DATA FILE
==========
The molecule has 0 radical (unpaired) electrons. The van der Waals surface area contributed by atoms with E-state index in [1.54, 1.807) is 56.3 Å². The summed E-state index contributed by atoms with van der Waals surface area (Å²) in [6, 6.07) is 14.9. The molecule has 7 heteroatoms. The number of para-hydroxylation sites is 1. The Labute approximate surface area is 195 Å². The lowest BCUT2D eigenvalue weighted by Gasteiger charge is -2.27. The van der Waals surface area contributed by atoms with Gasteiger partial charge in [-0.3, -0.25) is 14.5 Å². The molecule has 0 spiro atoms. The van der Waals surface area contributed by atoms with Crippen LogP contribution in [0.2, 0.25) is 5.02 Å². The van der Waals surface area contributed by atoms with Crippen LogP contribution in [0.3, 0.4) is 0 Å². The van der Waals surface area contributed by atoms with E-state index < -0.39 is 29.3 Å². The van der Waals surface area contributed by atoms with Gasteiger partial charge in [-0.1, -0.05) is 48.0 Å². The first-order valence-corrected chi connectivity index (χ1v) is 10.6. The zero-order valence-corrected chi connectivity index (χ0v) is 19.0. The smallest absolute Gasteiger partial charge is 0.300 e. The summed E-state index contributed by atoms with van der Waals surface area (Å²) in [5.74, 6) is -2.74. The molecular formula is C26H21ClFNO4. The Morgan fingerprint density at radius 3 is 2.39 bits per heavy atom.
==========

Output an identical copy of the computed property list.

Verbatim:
The molecule has 0 radical (unpaired) electrons. The van der Waals surface area contributed by atoms with E-state index in [1.54, 1.807) is 56.3 Å². The summed E-state index contributed by atoms with van der Waals surface area (Å²) in [6, 6.07) is 14.9. The molecule has 7 heteroatoms. The number of para-hydroxylation sites is 1. The Labute approximate surface area is 195 Å². The lowest BCUT2D eigenvalue weighted by Gasteiger charge is -2.27. The van der Waals surface area contributed by atoms with Gasteiger partial charge in [-0.3, -0.25) is 14.5 Å². The molecule has 0 spiro atoms. The van der Waals surface area contributed by atoms with Crippen LogP contribution in [0.2, 0.25) is 5.02 Å². The van der Waals surface area contributed by atoms with Crippen LogP contribution in [0.3, 0.4) is 0 Å². The van der Waals surface area contributed by atoms with E-state index < -0.39 is 29.3 Å². The van der Waals surface area contributed by atoms with Gasteiger partial charge in [-0.1, -0.05) is 48.0 Å². The first-order valence-corrected chi connectivity index (χ1v) is 10.6. The zero-order valence-corrected chi connectivity index (χ0v) is 19.0. The smallest absolute Gasteiger partial charge is 0.300 e. The summed E-state index contributed by atoms with van der Waals surface area (Å²) in [5.74, 6) is -2.74. The molecular formula is C26H21ClFNO4. The Morgan fingerprint density at radius 3 is 2.39 bits per heavy atom.